How will John Bolton’s dismissal affect US foreign policy?
Trump’s anti-interventionist instincts likely to come to the fore in flashpoint countries
Donald Trump’s national security adviser John Bolton was a fierce opponent of the plan for the remaining US troops to leave Afghanistan by the end of the year. Photograph: Manuel Balce Ceneta/AP
Donald Trump’s abrupt dismissal of John Bolton, his national security adviser, may reflect the near breakdown in personal relations between the two men, as well as Bolton’s rivalry with the secretary of state, Mike Pompeo, but it will also have implications for US foreign policy in a range of flashpoints.
The US president’s antipathy to globalism and multilateralism will remain but there will be a rebalancing towards Trump’s instinctive anti-interventionism, coupled with his penchant for personal diplomacy. At best, it may also lead to greater policy co-ordination between Washington’s national security agencies and, as a result, more consistent advice being handed to an often under-briefed president.
In Afghanistan Bolton was a fierce opponent of the plan for the remaining US troops to leave by the end of the year. Yet ironically, only this weekend Trump appears to have come closer to Bolton, decisively abandoning his plan for extraordinary talks at Camp David with Taliban leaders, two days before the anniversary of 9/11.
Trump said he ditched the secret summit after a suicide bomber killed an American soldier in Kabul, but his decision also reflected growing unease in the defence community that the president was planning to abandon Afghanistan to terrorists without any plan to protect the legitimate Afghan government ahead of national elections.
Bolton conspicuously went into meetings on Venezuela with documents emphasising plans to send US troops into the country, presumably to overthrow the left-wing government of Nicolás Maduro.
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Bolton’s overly optimistic assessments of both how quickly Maduro would fall, and the gathering mood of rebellion in the Venezuelan military, dented his credibility with Trump. But US support for the opposition leader, Juan Guaidó, remains firm, and only this week US officials were pressing the European Union to step up sanctions. Nevertheless, the policy has lost momentum.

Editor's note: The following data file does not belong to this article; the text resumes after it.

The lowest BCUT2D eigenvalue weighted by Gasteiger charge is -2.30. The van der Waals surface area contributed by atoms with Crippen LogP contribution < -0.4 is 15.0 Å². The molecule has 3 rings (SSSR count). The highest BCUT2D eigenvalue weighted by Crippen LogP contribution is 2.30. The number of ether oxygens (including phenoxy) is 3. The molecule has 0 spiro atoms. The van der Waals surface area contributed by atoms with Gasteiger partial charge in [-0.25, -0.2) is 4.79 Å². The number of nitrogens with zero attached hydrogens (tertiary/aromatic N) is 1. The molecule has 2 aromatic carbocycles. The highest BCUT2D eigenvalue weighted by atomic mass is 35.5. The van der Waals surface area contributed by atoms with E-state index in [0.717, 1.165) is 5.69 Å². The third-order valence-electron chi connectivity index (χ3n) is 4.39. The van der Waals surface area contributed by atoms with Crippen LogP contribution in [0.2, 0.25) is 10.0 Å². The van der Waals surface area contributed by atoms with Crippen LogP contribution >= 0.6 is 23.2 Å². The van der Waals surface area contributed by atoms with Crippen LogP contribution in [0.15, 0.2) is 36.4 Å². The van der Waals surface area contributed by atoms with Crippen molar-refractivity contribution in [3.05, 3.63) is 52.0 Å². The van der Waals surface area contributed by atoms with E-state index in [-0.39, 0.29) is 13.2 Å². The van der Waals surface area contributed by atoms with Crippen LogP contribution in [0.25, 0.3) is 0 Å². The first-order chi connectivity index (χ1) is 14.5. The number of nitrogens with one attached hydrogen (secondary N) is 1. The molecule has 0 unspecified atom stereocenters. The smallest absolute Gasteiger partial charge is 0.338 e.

Pompeo, Bolton and the vice-president, Mike Pence, all advised Trump this summer to mount an attack on Iran after a US drone was shot down. Trump pulled back, fearing the consequences of a military confrontation. This has left him dependent on a policy of maximum economic pressure, but European allies, resisted by Trump, have argued that if the US is not going to attack Iran, the only alternative is to talk to Tehran.
Bolton’s predictions of an opposition uprising, leading to the regime change he craves, have failed to materialise as reformers and hardliners unite against an external oppressor. Trump, with a penchant for high-wire summits, would like a meeting with the Iranian president, Hassan Rouhani, if terms could be agreed leading to a renegotiated nuclear deal. But that will only happen if Bolton’s departure is accompanied by a US willingness to lift sanctions on Iranian oil exports.
Trump has welcomed the French government’s efforts to bring Russia in from the cold, a persistent theme of the US president’s foreign policy that has been thwarted by European and bipartisan resistance in Washington. That resistance was supported by Bolton, an old adversary of Vladimir Putin who did not see Russia outside a cold war framework.
Bolton had a record during his period in the Bush administration of taking on the Pyongyang administration and under Trump had advocated pre-emptive strikes. He strongly opposed opening a path towards talks with Kim Jong-un. That soon put him at odds with Trump when the president began efforts to engage in face-to-face negotiations with the North Korean leader.
Trump has consistently ignored Bolton’s advice and met Kim multiple times, even though he says he is in no rush to strike a deal. Meanwhile, Bolton pointed to Kim’s untrustworthiness in refusing to surrender his nuclear programme and North Korea’s repeated short-range missile tests.
Bolton said these tests were in breach of UN resolutions, but Trump disagreed. Bolton has even been accused of operating behind the scenes to torpedo progress on the talks, including working against Stephen Biegun, the special envoy for North Korea negotiations. – Guardian
[Suzanne Lynch talked to Deputy Foreign Editor David McKechnie about events in the Democratic primary contest. To listen, click here]